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Researchers at the University of Michigan are leading a multiuniversity partnership that aims to understand and predict cognitive fatigue in individuals.
The five-year project will examine cognitive fatigue across multiple timescales, distinct aspects of cognition and in different individuals with multiscale whole cortex models, said Daniel Forger, the Robert W. and Lynn H. Browne Professor of Science.
The research will focus on the build-up fatigue in the brain, for example, during sleep deprivation and when individuals are working at times when their daily circadian clock is misaligned.
The work will use mathematics and mathematical models to make predictions that researchers will experimentally test to have meaningful impacts on fatigue research and how it relates to sleep, depression and cognitive performance.
With a $6.25 million grant from the U.S. Department of Defense, Forger and colleagues will build personalized models of sleep, circadian rhythms, physical activity and mood, and assess and optimize the efficacy of objective mobile sensors to detect the onset of cognitive fatigue.
Forger and U-M researchers Xudong “Sherman” Fan and Srijan Sen are collaborating with William “Scott” Killgore of the University of Arizona College of Medicine Tucson and Brieann Sattefeld and Hans van Dongen of Washington State University’s Elson S. Floyd College of Medicine.
“Understanding the basis of fatigue in the brain is one of the key scientific challenges of our time,” said Forger, who is also professor of mathematics in LSA and research professor in computational medicine and bioinformatics in the Medical School.
“Mathematical modeling offers us the best hope of understanding cognitive fatigue, but new mathematical tools are needed to capture the complexity of the brain. It is exciting to test these models in cutting-edge sleep and human performance labs and in the real world.”
The interest in cognitive fatigue at U-M emerged from an Ideas Lab funded through the Biosciences Initiative on predicting human performance. This lab brought together researchers from 11 schools and institutes.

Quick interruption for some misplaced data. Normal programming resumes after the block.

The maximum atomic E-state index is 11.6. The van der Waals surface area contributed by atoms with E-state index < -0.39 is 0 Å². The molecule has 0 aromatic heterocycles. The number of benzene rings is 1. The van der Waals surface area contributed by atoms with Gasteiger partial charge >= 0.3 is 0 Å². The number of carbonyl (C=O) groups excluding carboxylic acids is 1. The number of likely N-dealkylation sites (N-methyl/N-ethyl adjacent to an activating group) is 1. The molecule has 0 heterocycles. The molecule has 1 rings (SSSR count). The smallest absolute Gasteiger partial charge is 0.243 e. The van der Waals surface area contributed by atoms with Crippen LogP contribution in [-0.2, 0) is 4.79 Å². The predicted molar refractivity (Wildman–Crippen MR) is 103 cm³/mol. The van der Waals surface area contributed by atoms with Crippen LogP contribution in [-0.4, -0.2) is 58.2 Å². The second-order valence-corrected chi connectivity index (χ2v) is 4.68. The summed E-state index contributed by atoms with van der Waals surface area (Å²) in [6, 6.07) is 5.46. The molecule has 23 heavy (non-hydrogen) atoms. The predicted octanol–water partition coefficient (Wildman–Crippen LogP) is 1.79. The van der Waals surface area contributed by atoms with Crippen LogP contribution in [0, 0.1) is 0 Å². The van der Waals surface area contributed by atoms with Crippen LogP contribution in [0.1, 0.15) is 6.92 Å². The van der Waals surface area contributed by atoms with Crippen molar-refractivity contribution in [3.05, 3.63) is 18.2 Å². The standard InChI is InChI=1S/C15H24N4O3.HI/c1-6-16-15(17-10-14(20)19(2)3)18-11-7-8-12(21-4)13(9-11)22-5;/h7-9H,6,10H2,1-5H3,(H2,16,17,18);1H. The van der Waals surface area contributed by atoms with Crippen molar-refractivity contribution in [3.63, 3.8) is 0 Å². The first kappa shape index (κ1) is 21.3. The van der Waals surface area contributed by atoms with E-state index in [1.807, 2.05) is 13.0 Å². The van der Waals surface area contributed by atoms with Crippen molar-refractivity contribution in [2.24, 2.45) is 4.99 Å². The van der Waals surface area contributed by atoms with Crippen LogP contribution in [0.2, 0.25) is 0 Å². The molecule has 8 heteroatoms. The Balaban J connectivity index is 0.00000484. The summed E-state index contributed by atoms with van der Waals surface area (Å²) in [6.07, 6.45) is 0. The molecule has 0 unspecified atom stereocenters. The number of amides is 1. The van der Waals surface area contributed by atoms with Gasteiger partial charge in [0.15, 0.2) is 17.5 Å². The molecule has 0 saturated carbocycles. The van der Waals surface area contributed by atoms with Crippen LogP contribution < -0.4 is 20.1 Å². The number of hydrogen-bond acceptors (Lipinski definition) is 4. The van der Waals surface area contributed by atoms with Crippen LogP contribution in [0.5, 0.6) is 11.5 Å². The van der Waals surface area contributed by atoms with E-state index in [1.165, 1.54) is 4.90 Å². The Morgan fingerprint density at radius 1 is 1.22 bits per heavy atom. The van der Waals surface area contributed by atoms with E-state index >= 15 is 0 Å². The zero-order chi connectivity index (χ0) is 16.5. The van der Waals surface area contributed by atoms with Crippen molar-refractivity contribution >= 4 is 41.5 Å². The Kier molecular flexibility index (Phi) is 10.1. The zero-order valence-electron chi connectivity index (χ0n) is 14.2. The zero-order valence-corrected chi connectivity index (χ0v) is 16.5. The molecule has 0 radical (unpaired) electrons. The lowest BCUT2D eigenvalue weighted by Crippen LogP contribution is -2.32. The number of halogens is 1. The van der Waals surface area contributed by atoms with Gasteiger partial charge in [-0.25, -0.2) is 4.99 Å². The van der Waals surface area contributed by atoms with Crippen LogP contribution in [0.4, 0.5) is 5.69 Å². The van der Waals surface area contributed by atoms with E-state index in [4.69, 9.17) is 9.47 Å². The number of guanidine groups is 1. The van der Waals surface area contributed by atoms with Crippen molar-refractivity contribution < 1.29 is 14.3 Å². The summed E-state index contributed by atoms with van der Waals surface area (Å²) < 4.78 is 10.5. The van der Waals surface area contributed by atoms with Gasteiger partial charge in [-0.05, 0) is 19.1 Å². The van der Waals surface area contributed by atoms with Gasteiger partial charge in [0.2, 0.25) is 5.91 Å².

Predicting cognitive fatigue is an essential factor in predicting human performance, said Forger, who first partnered with Sen through a grant funded by a Michigan Institute for Data Science Challenge Grant on Depression.
“This new research on cognitive fatigue can also help us identify objective, actionable predictors of depression, and to develop truly personalized models of depression risk,” said Sen, the Frances and Kenneth Eisenberg Professor of Depression and Neurosciences, professor of psychiatry, and research professor in the Michigan Neuroscience Institute in the Medical School, and adjunct professor of psychology in LSA. He also is director of the U-M Depression Center.
Fan is the Richard A. Auhll Professor of Engineering, and professor of biomedical engineering in the College of Engineering and Medical School.
The project is being funded as a part of the DoD’s $195 million Multidisciplinary University Research Initiative, or MURI. Funding for the fiscal year 2022 competition was recently awarded to 28 research teams across 63 U.S. academic institutions to pursue basic research spanning multiple scientific disciplines.
“By supporting teams whose members have diverse sets of expertise, the MURI program acknowledges that the complexities of modern science and engineering challenges often intersect more than one discipline and require creative and diverse approaches to tackle these problems,” said Bindu Nair, director of the Basic Research Office within the Office of the Undersecretary of Defense for Research and Engineering.
“This cross-fertilization of ideas can accelerate research progress to enable more rapid R&D breakthroughs and hasten the transition of basic research findings to practical application. It is a program that signifies a legacy of scientific impact and remains a cornerstone of the DoD’s basic research portfolio.”
The group is leading a research forum Dec. 13 that is open to the public.